The government has announced their intention to expand the mandatory house in multiple occupation (HMO) licensing scheme. The changes due to come into force in 2017.

Among the proposals – which apply in England only – is a removal of the current three-storey rule, and the addition of a minimum room size of 6.52 square metres for one person and 10.23 square metres for two people.

The floor measurement would be ‘usable’ and exclude any parts of the room where the ceiling height is under 1.5 metres.

Other intended measures are:

  • Ensuring mandatory licensing rules apply to all shared homes with five or more people from two or more households, and to flats above and below shops and other business premises. Currently licensing only comes into place for homes with three or more floors and excludes homes attached to businesses, unless they are in a three-storey building.
  • Requiring landlords of shared homes to provide decent storage and disposal of rubbish.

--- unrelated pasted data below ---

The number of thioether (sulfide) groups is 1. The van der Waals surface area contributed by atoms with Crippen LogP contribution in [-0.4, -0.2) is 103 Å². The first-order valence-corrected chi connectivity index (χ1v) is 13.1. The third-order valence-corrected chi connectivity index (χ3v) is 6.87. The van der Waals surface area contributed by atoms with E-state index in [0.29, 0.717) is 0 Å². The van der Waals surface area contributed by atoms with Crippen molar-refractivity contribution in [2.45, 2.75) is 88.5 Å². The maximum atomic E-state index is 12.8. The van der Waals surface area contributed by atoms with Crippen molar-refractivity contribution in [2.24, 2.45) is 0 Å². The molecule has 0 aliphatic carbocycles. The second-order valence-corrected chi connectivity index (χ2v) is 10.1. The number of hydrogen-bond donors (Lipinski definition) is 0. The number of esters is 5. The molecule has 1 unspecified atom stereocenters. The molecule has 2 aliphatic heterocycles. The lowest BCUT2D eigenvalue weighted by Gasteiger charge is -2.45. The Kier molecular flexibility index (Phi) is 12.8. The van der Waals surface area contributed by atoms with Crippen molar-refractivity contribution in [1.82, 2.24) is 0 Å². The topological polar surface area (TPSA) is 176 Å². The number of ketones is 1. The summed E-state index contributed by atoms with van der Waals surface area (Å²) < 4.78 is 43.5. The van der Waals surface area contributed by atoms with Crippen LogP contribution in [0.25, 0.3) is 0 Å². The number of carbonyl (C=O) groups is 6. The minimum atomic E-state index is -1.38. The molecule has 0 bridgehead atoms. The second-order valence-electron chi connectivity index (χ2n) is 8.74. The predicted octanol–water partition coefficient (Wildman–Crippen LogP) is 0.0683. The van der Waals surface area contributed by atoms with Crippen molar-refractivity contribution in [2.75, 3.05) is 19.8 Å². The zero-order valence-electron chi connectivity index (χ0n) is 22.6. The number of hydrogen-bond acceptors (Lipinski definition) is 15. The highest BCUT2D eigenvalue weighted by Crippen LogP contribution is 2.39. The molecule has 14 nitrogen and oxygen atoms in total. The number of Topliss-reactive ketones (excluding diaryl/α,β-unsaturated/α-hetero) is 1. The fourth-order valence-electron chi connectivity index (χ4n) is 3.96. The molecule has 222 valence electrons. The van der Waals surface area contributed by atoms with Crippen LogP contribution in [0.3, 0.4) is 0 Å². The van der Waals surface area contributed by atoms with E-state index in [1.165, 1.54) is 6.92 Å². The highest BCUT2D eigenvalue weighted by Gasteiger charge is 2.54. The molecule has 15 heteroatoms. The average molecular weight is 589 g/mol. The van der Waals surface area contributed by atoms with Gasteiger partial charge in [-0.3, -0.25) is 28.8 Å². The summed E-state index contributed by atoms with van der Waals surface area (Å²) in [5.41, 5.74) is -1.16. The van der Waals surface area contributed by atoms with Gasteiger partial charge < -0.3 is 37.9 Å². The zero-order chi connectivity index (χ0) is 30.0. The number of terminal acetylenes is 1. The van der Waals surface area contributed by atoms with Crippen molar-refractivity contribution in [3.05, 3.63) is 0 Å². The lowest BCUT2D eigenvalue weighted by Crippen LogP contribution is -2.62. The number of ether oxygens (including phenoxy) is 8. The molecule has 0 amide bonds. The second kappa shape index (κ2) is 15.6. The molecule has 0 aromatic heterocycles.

• Tightening up the ‘fit and proper person’ test for landlords, and ensuring criminal record checks are carried out.

Where a landlord fails to obtain a license, they will be liable to pay a potentially unlimited fine. The aims of the changes are to drive out rogue landlords who flout the rules of business, and to raise standards and give tenants the protection they need. The government has indicated that the proposals will be implemented in 2017, with a grace period of 6 months for all landlords to comply.

To gain our advice on the issues in this article or any other rural planning and development matters, call Richard Edge or Alex Orttewell on 01935 852170 or email